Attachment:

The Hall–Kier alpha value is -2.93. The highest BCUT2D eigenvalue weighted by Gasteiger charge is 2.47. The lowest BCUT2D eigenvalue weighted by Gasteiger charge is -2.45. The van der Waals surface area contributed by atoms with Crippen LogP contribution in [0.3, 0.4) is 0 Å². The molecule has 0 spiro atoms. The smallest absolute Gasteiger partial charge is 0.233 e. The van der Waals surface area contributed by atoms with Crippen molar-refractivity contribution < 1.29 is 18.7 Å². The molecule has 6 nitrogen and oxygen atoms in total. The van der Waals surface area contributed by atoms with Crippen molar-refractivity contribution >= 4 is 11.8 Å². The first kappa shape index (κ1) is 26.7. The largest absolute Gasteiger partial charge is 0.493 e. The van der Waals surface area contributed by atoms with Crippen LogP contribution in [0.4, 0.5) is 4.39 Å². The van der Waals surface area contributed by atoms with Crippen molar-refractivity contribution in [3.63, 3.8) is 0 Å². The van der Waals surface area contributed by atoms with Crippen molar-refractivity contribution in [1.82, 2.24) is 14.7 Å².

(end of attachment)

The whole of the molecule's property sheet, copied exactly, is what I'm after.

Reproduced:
The Hall–Kier alpha value is -2.93. The highest BCUT2D eigenvalue weighted by Gasteiger charge is 2.47. The lowest BCUT2D eigenvalue weighted by Gasteiger charge is -2.45. The van der Waals surface area contributed by atoms with Crippen LogP contribution in [0.3, 0.4) is 0 Å². The molecule has 0 spiro atoms. The smallest absolute Gasteiger partial charge is 0.233 e. The van der Waals surface area contributed by atoms with Crippen molar-refractivity contribution < 1.29 is 18.7 Å². The molecule has 6 nitrogen and oxygen atoms in total. The van der Waals surface area contributed by atoms with Crippen molar-refractivity contribution >= 4 is 11.8 Å². The first kappa shape index (κ1) is 26.7. The largest absolute Gasteiger partial charge is 0.493 e. The van der Waals surface area contributed by atoms with Crippen LogP contribution in [0.4, 0.5) is 4.39 Å². The van der Waals surface area contributed by atoms with Crippen molar-refractivity contribution in [3.63, 3.8) is 0 Å². The van der Waals surface area contributed by atoms with Crippen molar-refractivity contribution in [1.82, 2.24) is 14.7 Å².